Another breath test determines whether a transplanted organ is taking or being rejected by a patient. If a patient's body is rejecting a new heart, the breath test will detect alkanes in the breath; alkanes are the by-products of chemical reactions set off by free radicals (unstable, cell-damaging molecules) that are produced by the body when it rejects donated organs.
There are many reasons breath tests could be the next frontier in medical diagnosis, Risby says, noting that they are relatively inexpensive to administer, safe (the only requirement is that a person is breathing), and noninvasive (there's no need to stick patients with needles or take a slice of tissue to biopsy).
A research team led by physicist Jun Ye at the University of Colorado at Boulder (U.C.B.) is currently testing a breath analyzer that scans for abnormally high levels of about 10 disease-related molecules within two minutes. Among them: ammonia (a marker for liver and kidney disease); acetone (an indicator of diabetes); and ethane, a potential cancer marker.
The liver and the kidneys normally filter ammonia from the blood. If these organs are not doing their jobs properly, ammonia builds up in the body and is exhaled at unusually high levels, says Michael Thorpe, a physicist in Ye's lab group. He notes that the team's breath analyzer also screens for elevated levels of acetone, a marker for diabetes, a disease in which cells cannot efficiently absorb glucose, their primary fuel source. When the body cannot get energy from glucose, it breaks down fat for fuel; acetone is one of the by-products of fat breakdown.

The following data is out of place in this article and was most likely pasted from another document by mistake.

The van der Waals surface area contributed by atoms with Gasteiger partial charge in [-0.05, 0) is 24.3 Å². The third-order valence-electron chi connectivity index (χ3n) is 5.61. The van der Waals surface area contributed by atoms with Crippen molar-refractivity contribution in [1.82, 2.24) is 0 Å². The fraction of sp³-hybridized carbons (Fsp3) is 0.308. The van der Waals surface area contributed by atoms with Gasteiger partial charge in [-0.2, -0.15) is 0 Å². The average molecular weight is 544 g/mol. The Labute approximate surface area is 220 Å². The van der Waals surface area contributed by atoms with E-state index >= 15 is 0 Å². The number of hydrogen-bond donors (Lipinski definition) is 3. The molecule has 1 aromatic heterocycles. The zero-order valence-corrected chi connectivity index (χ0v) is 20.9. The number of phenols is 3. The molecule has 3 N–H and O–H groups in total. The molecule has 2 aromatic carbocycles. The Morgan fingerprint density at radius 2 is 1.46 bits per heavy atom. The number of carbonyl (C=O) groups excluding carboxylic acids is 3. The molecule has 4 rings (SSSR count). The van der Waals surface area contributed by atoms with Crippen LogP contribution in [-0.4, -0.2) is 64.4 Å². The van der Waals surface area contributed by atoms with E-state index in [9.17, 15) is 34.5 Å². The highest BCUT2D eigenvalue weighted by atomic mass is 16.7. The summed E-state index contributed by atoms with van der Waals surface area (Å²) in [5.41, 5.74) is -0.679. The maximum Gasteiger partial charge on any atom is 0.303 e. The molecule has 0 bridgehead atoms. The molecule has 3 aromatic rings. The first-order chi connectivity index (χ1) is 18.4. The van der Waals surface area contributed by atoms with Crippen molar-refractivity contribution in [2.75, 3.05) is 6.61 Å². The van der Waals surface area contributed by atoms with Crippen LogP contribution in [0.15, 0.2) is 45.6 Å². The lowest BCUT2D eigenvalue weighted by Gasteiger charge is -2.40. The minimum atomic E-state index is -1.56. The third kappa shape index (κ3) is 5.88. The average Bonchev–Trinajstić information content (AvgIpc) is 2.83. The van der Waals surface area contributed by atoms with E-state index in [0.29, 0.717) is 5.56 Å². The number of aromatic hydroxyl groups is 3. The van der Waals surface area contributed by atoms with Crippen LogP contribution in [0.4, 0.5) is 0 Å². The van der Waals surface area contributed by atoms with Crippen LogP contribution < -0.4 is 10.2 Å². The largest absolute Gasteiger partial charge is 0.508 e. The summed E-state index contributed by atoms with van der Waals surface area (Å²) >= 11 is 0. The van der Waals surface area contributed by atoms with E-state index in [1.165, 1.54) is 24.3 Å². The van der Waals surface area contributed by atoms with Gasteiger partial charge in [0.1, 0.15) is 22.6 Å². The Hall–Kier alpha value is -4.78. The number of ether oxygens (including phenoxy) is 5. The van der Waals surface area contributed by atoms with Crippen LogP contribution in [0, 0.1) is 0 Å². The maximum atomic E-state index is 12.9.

The experimental breath analyzer also searches for ethane. Ethane tends to accumulate in the body when cells are damaged by free radicals, which may lead to cancer, Thorpe says. But he says more research is needed to identify a collection of breath chemicals associated with cancer, given that ethane may also be linked to other conditions such as Alzheimer's disease and arteriosclerosis (hardening of the heart arteries that can lead to heart attacks).
Menssana Research in Newark, N.J., is currently conducting a clinical trial on a breath test for lung cancer. Founder and CEO Michael Phillips (profiled by Scientific American in 2003) has developed a technology that screens a set of 10 to 15 molecules typically released in the breath of lung cancer sufferers. Scientists suspect toxins (such as components of tobacco) activate a system of enzymes (proteins) that work to expel the poisons, producing chemical by-products released in the breath. (People with types of cancer other than lung also emit telltale cancer molecules from their bodies—in fact, dogs may be able to identify people with various types of cancer by sniffing their skin and breath, studies suggest).
Phillips says Breathalyzers could reduce the need for computerized tomography (CT) scanning, which is currently used to screen high-risk patients (smokers and former smokers) for lung cancer: The x-rays not only expose patients to potentially dangerous amounts of radiation, but they cost around $1,500 to $2,000 a pop to administer compared with $150 to $200 for a breath test. He notes that Breathalyzers would not replace CT scans, but that doctors could use them to determine whether CT scans are necessary to confirm – or dispute – results.
"I believe very strongly," Ddweik says, that breath analyzers are "the future of medical tests."